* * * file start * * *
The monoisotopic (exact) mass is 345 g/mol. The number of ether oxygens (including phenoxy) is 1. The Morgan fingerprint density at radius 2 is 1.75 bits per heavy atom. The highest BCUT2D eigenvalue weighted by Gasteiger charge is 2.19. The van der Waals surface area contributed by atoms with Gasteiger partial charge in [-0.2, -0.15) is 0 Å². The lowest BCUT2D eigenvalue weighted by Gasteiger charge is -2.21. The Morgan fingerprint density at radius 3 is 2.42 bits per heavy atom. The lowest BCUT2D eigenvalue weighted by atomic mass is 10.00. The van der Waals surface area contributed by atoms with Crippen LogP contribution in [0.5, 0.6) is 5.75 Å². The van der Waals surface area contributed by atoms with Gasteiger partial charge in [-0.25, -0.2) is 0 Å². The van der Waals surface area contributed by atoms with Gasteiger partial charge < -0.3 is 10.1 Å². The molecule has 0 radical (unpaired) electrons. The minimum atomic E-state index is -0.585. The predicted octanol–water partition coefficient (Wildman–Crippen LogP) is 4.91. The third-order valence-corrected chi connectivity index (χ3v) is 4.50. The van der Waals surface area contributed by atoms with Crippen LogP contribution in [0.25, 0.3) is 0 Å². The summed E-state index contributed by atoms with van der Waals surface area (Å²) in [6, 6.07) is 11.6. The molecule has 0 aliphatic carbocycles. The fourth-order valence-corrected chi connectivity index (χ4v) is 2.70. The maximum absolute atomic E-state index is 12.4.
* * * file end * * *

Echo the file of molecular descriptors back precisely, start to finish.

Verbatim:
The monoisotopic (exact) mass is 345 g/mol. The number of ether oxygens (including phenoxy) is 1. The Morgan fingerprint density at radius 2 is 1.75 bits per heavy atom. The highest BCUT2D eigenvalue weighted by Gasteiger charge is 2.19. The van der Waals surface area contributed by atoms with Gasteiger partial charge in [-0.2, -0.15) is 0 Å². The lowest BCUT2D eigenvalue weighted by Gasteiger charge is -2.21. The Morgan fingerprint density at radius 3 is 2.42 bits per heavy atom. The lowest BCUT2D eigenvalue weighted by atomic mass is 10.00. The van der Waals surface area contributed by atoms with Crippen LogP contribution in [0.5, 0.6) is 5.75 Å². The van der Waals surface area contributed by atoms with Gasteiger partial charge in [-0.25, -0.2) is 0 Å². The van der Waals surface area contributed by atoms with Gasteiger partial charge < -0.3 is 10.1 Å². The molecule has 0 radical (unpaired) electrons. The minimum atomic E-state index is -0.585. The predicted octanol–water partition coefficient (Wildman–Crippen LogP) is 4.91. The third-order valence-corrected chi connectivity index (χ3v) is 4.50. The van der Waals surface area contributed by atoms with Crippen LogP contribution in [0.25, 0.3) is 0 Å². The summed E-state index contributed by atoms with van der Waals surface area (Å²) in [6, 6.07) is 11.6. The molecule has 0 aliphatic carbocycles. The fourth-order valence-corrected chi connectivity index (χ4v) is 2.70. The maximum absolute atomic E-state index is 12.4.